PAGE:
You know that little year 2000 problem? Well, it all began 40 years
ago. On May 28, 1959, the Conference of Data Systems Languages
(Codasyl) met for the first time, with the idea of developing a
universal language for building business applications. That language
was Cobol, short for "common business-oriented language." And it's
Cobol's dramatic success that's at the heart of the millennium bug.
Influenced by Fortran, a programming language for the scientific
community, and FlowMatic, an English-language compiler for business
data processing built by Grace Hopper, the group recognized the
growing needs of the business community.
"We thought, If the scientific programmers are going to get a
single language, we could do the same for business," says Bob Bemer,
who at the time was completing work on Fortran at IBM. With Hopper,
Bemer served as an adviser to Codasyl. He is responsible for coining
the term Cobol.
By April 1959, that undercurrent swelled into action. At an
informal meeting at the University of Pennsylvania in Philadelphia, a
small group of computer manufacturers, large users and academics asked
the Department of Defense (DOD) to head the effort.
The next month, the DOD called the first meeting of Codasyl, which
consisted of eight computer manufacturers and a few large users. The
DOD broke Codasyl into several committees, and by June, the
nine-member "short-range committee" was asked to undertake a six-month
investigation into developing the language.
"We worked almost full time doing the language specification, even
though we were all employed by different employers," says Howard
Bromberg, who was a Codasyl member and an employee at RCA Corp.
In addition to machine-independence, one of the most important
requirements of the language was simplicity. The committee wanted the
language to be readable by laypeople, which led to the idea of using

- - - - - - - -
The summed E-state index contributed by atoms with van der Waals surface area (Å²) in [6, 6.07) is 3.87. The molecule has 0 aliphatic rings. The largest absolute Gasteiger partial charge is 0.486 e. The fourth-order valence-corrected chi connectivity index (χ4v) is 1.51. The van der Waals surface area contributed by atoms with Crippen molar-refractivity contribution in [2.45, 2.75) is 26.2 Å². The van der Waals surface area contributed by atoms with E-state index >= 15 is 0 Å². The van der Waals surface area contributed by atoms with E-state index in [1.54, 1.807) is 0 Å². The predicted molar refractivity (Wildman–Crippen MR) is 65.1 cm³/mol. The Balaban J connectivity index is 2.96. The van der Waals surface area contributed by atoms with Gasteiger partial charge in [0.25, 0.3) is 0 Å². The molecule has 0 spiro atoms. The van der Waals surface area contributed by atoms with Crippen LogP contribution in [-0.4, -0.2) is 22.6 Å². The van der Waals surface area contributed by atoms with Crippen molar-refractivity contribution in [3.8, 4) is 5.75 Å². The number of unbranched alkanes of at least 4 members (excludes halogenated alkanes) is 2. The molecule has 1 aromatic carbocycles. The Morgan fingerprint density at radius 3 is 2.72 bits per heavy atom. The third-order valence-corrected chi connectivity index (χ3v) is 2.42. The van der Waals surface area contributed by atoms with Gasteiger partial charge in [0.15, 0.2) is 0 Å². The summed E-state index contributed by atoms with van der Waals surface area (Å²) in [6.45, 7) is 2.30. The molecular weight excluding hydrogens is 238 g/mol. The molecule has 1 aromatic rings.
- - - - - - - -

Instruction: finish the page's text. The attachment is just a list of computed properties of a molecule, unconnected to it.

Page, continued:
But just because Cobol was designed to be easy to learn doesn't
mean it was easy to build.
"In business, there are no scientific laws and no algebra, but
there are different laws for the 50 states, different fiscal years and
different reporting requirements," Bemer says.
In addition, computer manufacturers were trying to develop their
commercial Cobol compilers while Cobol's specifications were being
defined. All decisions had to be approved by Charlie Phillips, the DOD
representative who directed Codasyl.
"I used to get frustrated I had a group of people sitting
there trying to build a Cobol compiler," Bromberg says.
That led to the famous "tombstone incident." Bromberg sent a
granite tombstone to Phillips with the word Cobol inscribed on it. He
figured it would get his point across about the fate of Cobol if
things continued to move so slowly.
A complete specification was finished in just six months. That was
in December 1959. By the following year, Cobol was commercially ready,
and for the next 20 years, more programs were written in Cobol than
any other language.
Unfortunately, it was the resulting tidal wave of Cobol programming
that now has us anxiously checking our watches as they tick away
Although the Cobol creators played their part in the problem
specifying two-digit year fields for capturing and manipulating system
dates the blame falls just as squarely on the programmers, who
could have used four-digit year fields, says Jerome Garfunkle, a year
2000 consultant who served on the American National Standards
Institute's Cobol Committee for 20 years.
In 1974, Cobol officially changed to four-digit date fields, but
that change obviously didn't catch on right away.
Brandel is a frequent contributor to Computerworld. Contact her at